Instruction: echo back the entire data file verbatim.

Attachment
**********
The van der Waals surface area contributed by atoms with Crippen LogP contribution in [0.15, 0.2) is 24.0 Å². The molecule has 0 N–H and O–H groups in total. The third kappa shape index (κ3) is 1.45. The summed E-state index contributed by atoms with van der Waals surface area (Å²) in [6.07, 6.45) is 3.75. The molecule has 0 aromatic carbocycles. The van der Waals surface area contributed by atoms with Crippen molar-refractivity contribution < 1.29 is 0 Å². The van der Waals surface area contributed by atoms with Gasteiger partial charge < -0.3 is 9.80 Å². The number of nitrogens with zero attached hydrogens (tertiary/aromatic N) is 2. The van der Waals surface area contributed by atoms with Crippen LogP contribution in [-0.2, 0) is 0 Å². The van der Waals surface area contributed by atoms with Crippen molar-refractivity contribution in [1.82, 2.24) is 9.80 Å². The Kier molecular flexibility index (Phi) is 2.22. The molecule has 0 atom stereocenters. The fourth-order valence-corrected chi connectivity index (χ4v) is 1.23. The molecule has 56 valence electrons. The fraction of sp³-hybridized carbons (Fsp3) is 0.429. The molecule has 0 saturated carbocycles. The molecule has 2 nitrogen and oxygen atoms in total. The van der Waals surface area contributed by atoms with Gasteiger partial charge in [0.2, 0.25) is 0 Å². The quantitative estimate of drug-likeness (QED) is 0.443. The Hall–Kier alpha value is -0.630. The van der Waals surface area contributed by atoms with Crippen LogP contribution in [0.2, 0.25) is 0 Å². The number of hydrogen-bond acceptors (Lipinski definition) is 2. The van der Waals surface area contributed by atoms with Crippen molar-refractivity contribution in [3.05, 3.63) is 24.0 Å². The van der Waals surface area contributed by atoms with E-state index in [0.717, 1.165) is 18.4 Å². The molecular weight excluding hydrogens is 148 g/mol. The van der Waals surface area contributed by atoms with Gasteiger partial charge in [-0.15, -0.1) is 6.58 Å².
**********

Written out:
The van der Waals surface area contributed by atoms with Crippen LogP contribution in [0.15, 0.2) is 24.0 Å². The molecule has 0 N–H and O–H groups in total. The third kappa shape index (κ3) is 1.45. The summed E-state index contributed by atoms with van der Waals surface area (Å²) in [6.07, 6.45) is 3.75. The molecule has 0 aromatic carbocycles. The van der Waals surface area contributed by atoms with Crippen molar-refractivity contribution < 1.29 is 0 Å². The van der Waals surface area contributed by atoms with Gasteiger partial charge < -0.3 is 9.80 Å². The number of nitrogens with zero attached hydrogens (tertiary/aromatic N) is 2. The van der Waals surface area contributed by atoms with Crippen LogP contribution in [-0.2, 0) is 0 Å². The van der Waals surface area contributed by atoms with Crippen molar-refractivity contribution in [1.82, 2.24) is 9.80 Å². The Kier molecular flexibility index (Phi) is 2.22. The molecule has 0 atom stereocenters. The fourth-order valence-corrected chi connectivity index (χ4v) is 1.23. The molecule has 56 valence electrons. The fraction of sp³-hybridized carbons (Fsp3) is 0.429. The molecule has 0 saturated carbocycles. The molecule has 2 nitrogen and oxygen atoms in total. The van der Waals surface area contributed by atoms with Gasteiger partial charge in [0.2, 0.25) is 0 Å². The quantitative estimate of drug-likeness (QED) is 0.443. The Hall–Kier alpha value is -0.630. The van der Waals surface area contributed by atoms with Crippen LogP contribution in [0.2, 0.25) is 0 Å². The number of hydrogen-bond acceptors (Lipinski definition) is 2. The van der Waals surface area contributed by atoms with Crippen molar-refractivity contribution in [3.05, 3.63) is 24.0 Å². The van der Waals surface area contributed by atoms with E-state index in [0.717, 1.165) is 18.4 Å². The molecular weight excluding hydrogens is 148 g/mol. The van der Waals surface area contributed by atoms with Gasteiger partial charge in [-0.15, -0.1) is 6.58 Å².